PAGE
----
Tell me, where is the church in the midst of informal settlements?
What kinds of ministries are emerging through the church in the midst of so much dire poverty?
Where is the church when it comes to communities that are emerging because they have nowhere else to go?
We never got a satisfactory answer from anyone though it was a courageous pastor who led us into an informal settlement with a church member who lives on the edge one day and a courageous woman whose ministry is part of a Methodist Church who took us on another day to see a school that ministry is leading in another settlement. (Yes, the picture above of the one building with the door open is a preschool where kids are learning from a remarkably gifted teacher who is funded by the UMC).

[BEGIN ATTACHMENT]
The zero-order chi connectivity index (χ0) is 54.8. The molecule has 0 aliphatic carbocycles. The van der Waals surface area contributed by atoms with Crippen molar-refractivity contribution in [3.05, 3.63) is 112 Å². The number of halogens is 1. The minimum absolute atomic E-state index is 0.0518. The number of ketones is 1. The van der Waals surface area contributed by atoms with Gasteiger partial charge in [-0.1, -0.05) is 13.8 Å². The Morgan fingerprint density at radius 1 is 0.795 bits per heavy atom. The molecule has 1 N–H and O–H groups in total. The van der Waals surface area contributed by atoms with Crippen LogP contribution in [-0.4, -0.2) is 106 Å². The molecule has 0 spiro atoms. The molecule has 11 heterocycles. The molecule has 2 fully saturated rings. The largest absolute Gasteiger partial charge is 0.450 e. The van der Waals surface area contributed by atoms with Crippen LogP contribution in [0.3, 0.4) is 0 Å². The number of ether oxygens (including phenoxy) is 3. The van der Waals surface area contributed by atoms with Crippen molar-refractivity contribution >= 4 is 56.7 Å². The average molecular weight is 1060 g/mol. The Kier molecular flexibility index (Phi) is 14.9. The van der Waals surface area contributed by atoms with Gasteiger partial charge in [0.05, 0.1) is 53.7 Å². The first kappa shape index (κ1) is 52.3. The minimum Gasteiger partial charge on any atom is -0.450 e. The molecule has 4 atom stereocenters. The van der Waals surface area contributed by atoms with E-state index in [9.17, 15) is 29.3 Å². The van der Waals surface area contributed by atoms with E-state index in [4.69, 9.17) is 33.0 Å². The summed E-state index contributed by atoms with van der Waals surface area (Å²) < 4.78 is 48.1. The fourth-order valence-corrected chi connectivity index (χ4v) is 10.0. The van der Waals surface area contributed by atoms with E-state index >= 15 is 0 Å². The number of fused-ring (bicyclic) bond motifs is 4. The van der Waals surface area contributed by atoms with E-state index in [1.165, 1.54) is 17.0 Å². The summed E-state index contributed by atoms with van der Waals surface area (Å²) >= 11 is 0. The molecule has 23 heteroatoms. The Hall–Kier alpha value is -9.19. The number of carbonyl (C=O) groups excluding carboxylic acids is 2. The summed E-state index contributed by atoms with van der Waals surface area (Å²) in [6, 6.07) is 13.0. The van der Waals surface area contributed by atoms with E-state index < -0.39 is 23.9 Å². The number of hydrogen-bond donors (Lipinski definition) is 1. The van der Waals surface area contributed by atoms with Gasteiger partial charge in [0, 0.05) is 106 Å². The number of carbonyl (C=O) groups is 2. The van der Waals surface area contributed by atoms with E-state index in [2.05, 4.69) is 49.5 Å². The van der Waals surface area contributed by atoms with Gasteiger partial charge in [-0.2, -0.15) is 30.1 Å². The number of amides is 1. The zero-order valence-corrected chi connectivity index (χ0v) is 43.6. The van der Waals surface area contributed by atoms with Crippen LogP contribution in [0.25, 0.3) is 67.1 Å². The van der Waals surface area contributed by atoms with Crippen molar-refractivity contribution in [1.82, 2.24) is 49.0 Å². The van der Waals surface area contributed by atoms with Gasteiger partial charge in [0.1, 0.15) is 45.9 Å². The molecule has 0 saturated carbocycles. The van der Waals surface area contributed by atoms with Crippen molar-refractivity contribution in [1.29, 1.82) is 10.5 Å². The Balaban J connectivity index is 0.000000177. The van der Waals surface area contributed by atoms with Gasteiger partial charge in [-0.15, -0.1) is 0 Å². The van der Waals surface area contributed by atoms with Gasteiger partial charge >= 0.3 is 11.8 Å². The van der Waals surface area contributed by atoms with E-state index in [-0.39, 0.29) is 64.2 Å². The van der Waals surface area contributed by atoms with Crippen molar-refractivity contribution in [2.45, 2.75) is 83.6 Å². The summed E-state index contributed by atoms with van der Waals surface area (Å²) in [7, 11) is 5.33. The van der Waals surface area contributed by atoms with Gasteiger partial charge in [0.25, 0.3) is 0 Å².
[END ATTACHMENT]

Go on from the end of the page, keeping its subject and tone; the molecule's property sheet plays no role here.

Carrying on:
But I wonder what kind of a response my own church would offer today if people came from far off lands to ask similar questions in Washington or North Carolina, Texas or California?
Tell me, where is the church when it comes to pain, poverty and brokenness?
Why can we not see more of the church at work in these places?
When I arrived downtown to worship last Sunday morning at a nearby church, I arrived early enough that I did not want to go in quite yet so I sat in my car and looked around. I was next to a park where some eight people were still covered in grey blankets distributed by the city. I had already passed dozens of additional people sleeping outside including a child lined up on a sidewalk.